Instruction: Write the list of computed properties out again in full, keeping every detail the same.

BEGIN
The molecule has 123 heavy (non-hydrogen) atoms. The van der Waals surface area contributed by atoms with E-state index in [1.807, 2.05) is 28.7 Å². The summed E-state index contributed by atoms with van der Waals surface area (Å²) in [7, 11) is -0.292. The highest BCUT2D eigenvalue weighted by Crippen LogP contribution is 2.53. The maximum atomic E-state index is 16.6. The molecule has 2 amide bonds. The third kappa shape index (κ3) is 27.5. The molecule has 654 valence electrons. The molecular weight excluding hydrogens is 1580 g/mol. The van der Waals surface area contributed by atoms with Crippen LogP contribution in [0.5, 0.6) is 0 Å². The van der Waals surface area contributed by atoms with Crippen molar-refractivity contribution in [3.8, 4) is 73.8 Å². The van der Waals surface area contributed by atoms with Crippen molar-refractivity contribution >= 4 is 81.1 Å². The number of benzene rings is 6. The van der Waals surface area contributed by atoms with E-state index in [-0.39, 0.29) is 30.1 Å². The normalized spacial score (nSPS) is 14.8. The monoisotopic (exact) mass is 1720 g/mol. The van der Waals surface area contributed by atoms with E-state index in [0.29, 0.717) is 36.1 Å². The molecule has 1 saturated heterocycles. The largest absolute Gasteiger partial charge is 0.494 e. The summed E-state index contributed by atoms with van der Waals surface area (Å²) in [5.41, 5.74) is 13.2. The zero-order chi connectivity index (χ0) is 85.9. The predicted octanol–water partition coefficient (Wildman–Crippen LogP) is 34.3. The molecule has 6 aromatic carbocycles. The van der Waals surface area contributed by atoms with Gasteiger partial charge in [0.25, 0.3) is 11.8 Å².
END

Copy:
The molecule has 123 heavy (non-hydrogen) atoms. The van der Waals surface area contributed by atoms with E-state index in [1.807, 2.05) is 28.7 Å². The summed E-state index contributed by atoms with van der Waals surface area (Å²) in [7, 11) is -0.292. The highest BCUT2D eigenvalue weighted by Crippen LogP contribution is 2.53. The maximum atomic E-state index is 16.6. The molecule has 2 amide bonds. The third kappa shape index (κ3) is 27.5. The molecule has 654 valence electrons. The molecular weight excluding hydrogens is 1580 g/mol. The van der Waals surface area contributed by atoms with Crippen LogP contribution in [0.5, 0.6) is 0 Å². The van der Waals surface area contributed by atoms with Crippen molar-refractivity contribution in [3.8, 4) is 73.8 Å². The van der Waals surface area contributed by atoms with Crippen molar-refractivity contribution >= 4 is 81.1 Å². The number of benzene rings is 6. The van der Waals surface area contributed by atoms with E-state index in [-0.39, 0.29) is 30.1 Å². The normalized spacial score (nSPS) is 14.8. The monoisotopic (exact) mass is 1720 g/mol. The van der Waals surface area contributed by atoms with E-state index in [0.29, 0.717) is 36.1 Å². The molecule has 1 saturated heterocycles. The largest absolute Gasteiger partial charge is 0.494 e. The summed E-state index contributed by atoms with van der Waals surface area (Å²) in [5.41, 5.74) is 13.2. The zero-order chi connectivity index (χ0) is 85.9. The predicted octanol–water partition coefficient (Wildman–Crippen LogP) is 34.3. The molecule has 6 aromatic carbocycles. The van der Waals surface area contributed by atoms with Gasteiger partial charge in [0.25, 0.3) is 11.8 Å².